If you're not Argentinian, you may not be familiar with all the ins and outs of mate drinking. We've prepared some tips for you, so you can slurp to your heart's delight.
First off, what is yerba mate? Funny you should ask. Yerba mate tea leaves hail from a species of holly tree (Ilex paraguariensis) - native to a region of northern Argentina, southern Brazil, and eastern Paraguay called the Matto Grosso or Interior Atlantic Forest. The Guarani Indians of South America first discovered the rejuvenating qualities and health benefits of yerba mate and gave the drink its name. Mate means “gourd” (the traditional drinking vessel) and yerba means “tea.” It tastes somewhat like green tea, with hints of tobacco and oak.
Yerba mate is popular throughout South America, and each country prepares and shares it in its won unique way. Argentinians are the biggest consumers of mate, slurping up 260,000 tons a year; that’s about 11 pounds per person. Here are some tips for preparing and drinking mate the Argentine way:
- Fill your gourd about ⅔ with loose yerba mate. Tap the yerba mate to one side of the gourd to create a “little mountain” and a “little valley” inside.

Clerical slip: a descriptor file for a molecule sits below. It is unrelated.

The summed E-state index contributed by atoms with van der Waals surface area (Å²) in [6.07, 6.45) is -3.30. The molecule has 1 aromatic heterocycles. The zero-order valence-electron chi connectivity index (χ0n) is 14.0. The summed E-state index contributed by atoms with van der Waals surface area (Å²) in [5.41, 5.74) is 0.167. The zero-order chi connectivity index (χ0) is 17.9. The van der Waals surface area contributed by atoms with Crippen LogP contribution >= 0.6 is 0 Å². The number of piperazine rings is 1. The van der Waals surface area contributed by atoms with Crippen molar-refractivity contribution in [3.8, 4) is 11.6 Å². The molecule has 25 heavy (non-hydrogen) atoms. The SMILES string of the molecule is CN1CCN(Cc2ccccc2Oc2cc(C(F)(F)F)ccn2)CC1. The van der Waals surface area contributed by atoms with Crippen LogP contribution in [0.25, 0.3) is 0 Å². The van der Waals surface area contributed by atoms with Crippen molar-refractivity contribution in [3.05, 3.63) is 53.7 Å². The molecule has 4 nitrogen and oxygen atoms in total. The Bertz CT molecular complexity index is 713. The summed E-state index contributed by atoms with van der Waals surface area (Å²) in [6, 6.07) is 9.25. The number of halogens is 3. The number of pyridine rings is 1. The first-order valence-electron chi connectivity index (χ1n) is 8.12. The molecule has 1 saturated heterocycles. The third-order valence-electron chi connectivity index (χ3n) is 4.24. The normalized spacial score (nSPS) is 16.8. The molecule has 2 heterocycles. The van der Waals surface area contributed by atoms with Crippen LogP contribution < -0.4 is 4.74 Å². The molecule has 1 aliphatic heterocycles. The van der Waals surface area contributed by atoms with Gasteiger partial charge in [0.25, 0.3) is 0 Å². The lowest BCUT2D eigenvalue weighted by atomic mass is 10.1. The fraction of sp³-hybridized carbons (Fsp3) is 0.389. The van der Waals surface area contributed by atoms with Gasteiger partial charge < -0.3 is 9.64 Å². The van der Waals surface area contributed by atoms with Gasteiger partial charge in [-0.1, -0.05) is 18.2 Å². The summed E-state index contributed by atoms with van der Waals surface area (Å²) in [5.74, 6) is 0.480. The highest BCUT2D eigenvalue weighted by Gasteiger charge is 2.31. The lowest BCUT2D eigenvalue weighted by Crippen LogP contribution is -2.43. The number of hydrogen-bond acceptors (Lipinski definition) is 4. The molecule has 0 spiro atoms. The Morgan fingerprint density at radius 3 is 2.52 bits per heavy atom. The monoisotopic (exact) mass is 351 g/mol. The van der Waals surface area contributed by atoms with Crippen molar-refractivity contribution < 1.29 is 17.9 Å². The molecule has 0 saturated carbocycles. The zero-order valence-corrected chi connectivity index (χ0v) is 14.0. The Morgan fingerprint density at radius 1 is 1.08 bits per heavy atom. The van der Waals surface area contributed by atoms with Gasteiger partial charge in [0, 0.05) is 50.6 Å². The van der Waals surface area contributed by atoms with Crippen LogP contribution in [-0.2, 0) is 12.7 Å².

- Moisten the “little valley” with cool water. Just a splash. Don’t flood the town. This will protect the flavor and nutrients of the mate.
- Gently place the filter end of the bombilla (filter straw) into the “little valley.”
- Avoid Boiling Water: Boiling water makes the yerba bitter. Simmering water is ideal. Pour the simmering hot water into the “little valley” about halfway up the gourd, still keeping the tip of the “little mountain” dry.
- There’s no need to steep the tea forever. Once the hot water has been absorbed by the herbs and the mate is saturated, you are ready to rumble.
- Sugar, mint leaf, orange peel, honey, milk, etc.. are all welcome additions to the mate to provide extra layers of flavor. Enjoy your sipping!